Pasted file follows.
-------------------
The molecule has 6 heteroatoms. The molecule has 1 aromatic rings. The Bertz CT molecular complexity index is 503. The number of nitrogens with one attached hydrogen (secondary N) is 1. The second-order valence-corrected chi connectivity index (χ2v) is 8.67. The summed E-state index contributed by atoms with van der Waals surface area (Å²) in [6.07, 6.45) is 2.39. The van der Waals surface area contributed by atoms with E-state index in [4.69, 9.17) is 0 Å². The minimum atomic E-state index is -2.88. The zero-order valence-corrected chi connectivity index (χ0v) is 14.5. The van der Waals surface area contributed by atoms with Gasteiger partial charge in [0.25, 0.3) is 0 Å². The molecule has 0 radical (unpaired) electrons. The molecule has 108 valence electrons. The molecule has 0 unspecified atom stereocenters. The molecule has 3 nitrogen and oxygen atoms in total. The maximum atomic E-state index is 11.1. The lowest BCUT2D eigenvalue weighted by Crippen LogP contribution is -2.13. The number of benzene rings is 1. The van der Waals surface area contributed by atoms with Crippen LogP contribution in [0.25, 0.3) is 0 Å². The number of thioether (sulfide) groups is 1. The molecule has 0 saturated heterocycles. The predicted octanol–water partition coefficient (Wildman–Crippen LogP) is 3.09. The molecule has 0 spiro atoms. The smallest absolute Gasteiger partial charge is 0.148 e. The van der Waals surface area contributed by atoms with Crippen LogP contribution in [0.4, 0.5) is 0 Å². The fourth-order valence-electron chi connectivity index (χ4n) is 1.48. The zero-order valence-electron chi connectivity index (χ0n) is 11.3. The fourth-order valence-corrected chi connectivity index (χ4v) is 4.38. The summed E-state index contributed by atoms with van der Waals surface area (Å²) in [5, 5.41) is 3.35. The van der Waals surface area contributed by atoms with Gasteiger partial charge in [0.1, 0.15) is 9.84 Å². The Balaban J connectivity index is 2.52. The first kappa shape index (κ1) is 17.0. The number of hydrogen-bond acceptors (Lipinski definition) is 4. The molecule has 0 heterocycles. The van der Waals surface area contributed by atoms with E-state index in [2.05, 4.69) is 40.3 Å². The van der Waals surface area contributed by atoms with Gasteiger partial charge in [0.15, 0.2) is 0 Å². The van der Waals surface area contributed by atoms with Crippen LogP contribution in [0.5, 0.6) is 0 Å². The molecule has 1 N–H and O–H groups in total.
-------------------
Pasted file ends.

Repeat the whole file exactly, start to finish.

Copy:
The molecule has 6 heteroatoms. The molecule has 1 aromatic rings. The Bertz CT molecular complexity index is 503. The number of nitrogens with one attached hydrogen (secondary N) is 1. The second-order valence-corrected chi connectivity index (χ2v) is 8.67. The summed E-state index contributed by atoms with van der Waals surface area (Å²) in [6.07, 6.45) is 2.39. The van der Waals surface area contributed by atoms with E-state index in [4.69, 9.17) is 0 Å². The minimum atomic E-state index is -2.88. The zero-order valence-corrected chi connectivity index (χ0v) is 14.5. The van der Waals surface area contributed by atoms with Gasteiger partial charge in [0.25, 0.3) is 0 Å². The molecule has 0 radical (unpaired) electrons. The molecule has 108 valence electrons. The molecule has 0 unspecified atom stereocenters. The molecule has 3 nitrogen and oxygen atoms in total. The maximum atomic E-state index is 11.1. The lowest BCUT2D eigenvalue weighted by Crippen LogP contribution is -2.13. The number of benzene rings is 1. The van der Waals surface area contributed by atoms with Crippen LogP contribution in [0.25, 0.3) is 0 Å². The number of thioether (sulfide) groups is 1. The molecule has 0 saturated heterocycles. The predicted octanol–water partition coefficient (Wildman–Crippen LogP) is 3.09. The molecule has 0 spiro atoms. The smallest absolute Gasteiger partial charge is 0.148 e. The van der Waals surface area contributed by atoms with Crippen LogP contribution in [0.4, 0.5) is 0 Å². The fourth-order valence-electron chi connectivity index (χ4n) is 1.48. The zero-order valence-electron chi connectivity index (χ0n) is 11.3. The fourth-order valence-corrected chi connectivity index (χ4v) is 4.38. The summed E-state index contributed by atoms with van der Waals surface area (Å²) in [5, 5.41) is 3.35. The van der Waals surface area contributed by atoms with Gasteiger partial charge in [0.1, 0.15) is 9.84 Å². The Balaban J connectivity index is 2.52. The first kappa shape index (κ1) is 17.0. The number of hydrogen-bond acceptors (Lipinski definition) is 4. The molecule has 0 heterocycles. The van der Waals surface area contributed by atoms with E-state index in [2.05, 4.69) is 40.3 Å². The van der Waals surface area contributed by atoms with Gasteiger partial charge in [0.15, 0.2) is 0 Å². The van der Waals surface area contributed by atoms with Crippen LogP contribution in [0.5, 0.6) is 0 Å². The molecule has 1 N–H and O–H groups in total.